George Simpson

Overview

Born in Scotland and trained as a sugar broker in London, England, Sir George Simpson (1792-1860) was unexpectedly appointed in 1820 as governor of Rupert’s Land and the Indian territories, an area encompassing all of Canada from Hudson Bay to the Pacific Ocean. By his friendliness of manner, strict discipline, and vigorous and constant travel, he brought peace and prosperity to the vast empire under his control.

Simpson’s explorations opened Canada from Labrador to British Columbia and from Yukon to Nunavut. He was knighted in 1841, then travelled around the world, predicting the fall of California to the United States, saving the Hawaiians from colonial occupation, and describing the mysteries of remotest Siberia. Praised as the governor who "combined the widest range of authority and the longest tenure of power ever enjoyed by one man in North America," he stands with Sir John A. Macdonald as one of the greatest Makers of Canada.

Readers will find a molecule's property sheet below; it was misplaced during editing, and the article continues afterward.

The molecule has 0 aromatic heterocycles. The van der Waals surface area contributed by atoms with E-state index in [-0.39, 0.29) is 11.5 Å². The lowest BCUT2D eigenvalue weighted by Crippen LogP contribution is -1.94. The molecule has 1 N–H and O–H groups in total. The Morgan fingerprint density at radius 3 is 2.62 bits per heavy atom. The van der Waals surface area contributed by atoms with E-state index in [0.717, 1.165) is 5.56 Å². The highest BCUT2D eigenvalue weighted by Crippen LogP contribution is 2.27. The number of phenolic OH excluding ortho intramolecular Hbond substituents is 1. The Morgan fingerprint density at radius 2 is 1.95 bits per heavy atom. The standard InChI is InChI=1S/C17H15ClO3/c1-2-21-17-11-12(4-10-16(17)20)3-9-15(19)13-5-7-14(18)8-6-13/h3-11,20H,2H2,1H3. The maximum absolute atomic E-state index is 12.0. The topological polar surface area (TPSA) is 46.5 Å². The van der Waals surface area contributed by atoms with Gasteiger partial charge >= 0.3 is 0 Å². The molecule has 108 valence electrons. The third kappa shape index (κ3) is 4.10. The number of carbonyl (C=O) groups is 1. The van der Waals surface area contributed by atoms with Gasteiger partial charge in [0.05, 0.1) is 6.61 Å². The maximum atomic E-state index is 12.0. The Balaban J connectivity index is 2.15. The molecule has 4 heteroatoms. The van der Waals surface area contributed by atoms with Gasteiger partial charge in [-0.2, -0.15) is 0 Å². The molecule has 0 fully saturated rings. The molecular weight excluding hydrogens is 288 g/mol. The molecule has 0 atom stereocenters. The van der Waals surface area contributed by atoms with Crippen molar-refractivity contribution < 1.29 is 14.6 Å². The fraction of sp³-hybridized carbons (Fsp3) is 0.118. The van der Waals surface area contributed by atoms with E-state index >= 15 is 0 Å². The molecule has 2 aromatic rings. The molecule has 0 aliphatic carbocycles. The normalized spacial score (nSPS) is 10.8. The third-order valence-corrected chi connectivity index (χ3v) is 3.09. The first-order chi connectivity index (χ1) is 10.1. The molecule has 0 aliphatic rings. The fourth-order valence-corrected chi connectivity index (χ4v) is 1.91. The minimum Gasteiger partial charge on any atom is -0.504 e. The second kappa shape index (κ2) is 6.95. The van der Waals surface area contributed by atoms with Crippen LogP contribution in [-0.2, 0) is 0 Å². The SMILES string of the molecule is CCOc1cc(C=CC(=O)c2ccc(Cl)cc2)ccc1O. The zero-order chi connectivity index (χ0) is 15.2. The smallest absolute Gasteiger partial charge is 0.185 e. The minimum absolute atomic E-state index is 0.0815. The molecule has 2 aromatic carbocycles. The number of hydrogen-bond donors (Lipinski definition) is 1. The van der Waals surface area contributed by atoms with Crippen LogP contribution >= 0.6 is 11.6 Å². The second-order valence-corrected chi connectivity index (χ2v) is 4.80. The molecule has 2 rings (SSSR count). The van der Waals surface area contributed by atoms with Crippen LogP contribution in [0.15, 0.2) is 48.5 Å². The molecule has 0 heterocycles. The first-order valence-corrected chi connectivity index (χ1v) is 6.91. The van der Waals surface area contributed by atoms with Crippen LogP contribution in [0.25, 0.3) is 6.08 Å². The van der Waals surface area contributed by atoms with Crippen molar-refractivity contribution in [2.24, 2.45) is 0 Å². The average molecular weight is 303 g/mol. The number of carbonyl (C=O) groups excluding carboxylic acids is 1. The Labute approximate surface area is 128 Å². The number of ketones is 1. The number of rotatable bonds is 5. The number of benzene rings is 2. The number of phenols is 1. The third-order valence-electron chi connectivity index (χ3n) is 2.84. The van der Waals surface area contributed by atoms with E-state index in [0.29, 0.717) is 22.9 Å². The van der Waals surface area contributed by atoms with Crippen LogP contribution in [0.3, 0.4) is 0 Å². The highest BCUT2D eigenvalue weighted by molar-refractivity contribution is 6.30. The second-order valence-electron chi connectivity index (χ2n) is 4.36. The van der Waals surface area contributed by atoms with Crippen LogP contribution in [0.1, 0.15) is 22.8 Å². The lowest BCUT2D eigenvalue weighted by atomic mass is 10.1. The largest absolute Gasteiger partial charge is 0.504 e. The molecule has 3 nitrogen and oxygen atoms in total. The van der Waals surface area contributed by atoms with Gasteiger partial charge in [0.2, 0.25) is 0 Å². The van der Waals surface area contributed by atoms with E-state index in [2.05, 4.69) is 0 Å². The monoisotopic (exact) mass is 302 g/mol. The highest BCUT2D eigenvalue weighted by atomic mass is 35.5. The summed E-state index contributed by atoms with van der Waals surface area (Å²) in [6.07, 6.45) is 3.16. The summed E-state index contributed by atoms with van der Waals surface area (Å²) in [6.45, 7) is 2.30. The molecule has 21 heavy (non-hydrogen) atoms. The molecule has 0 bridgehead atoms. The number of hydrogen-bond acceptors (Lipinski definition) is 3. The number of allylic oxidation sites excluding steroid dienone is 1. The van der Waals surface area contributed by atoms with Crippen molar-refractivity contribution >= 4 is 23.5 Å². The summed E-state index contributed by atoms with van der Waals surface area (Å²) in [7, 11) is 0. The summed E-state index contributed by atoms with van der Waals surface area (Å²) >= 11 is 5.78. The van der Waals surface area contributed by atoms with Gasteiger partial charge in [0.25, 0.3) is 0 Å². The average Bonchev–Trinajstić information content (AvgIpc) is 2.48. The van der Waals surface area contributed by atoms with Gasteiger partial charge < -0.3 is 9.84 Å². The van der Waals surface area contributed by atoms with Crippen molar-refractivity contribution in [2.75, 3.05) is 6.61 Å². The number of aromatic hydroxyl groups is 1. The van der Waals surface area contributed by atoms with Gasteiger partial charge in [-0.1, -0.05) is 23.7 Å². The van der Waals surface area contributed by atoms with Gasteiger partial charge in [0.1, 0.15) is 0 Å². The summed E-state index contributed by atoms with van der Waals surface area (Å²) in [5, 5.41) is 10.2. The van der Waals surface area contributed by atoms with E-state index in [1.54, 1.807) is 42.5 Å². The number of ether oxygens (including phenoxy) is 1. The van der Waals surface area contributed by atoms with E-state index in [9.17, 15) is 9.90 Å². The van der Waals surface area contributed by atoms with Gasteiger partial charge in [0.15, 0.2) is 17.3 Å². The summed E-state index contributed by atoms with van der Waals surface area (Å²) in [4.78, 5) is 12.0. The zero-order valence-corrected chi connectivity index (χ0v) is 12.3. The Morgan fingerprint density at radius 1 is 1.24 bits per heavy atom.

Reviews

"Lahey's passion for his subject is obvious, and his decision to draw upon Simpson's own writings and those of his contemporaries to give voice and historical credibility to the biography is admirable. He makes a compelling argument for the study of Simpson as one of the Makers of Canada."

CM Magazine

"Lahey uses Simpsons extensive letters and journals to recreate his life, and discover more about Simpsons character."

Resource Links (June, 2011)

About the Author

D.T. Lahey

Posted by Kendra on December 6, 2014

D.T. Lahey

D.T. Lahey is a retired Ontario teacher and department head of English. Lahey's interest in genealogy led to research of Sir George Simpson's origins, his wives, and his children. He has published articles breaking new ground in Simpson research in Families: The Journal of the Ontario Genealogical Society, and lives in Guelph, Ontario.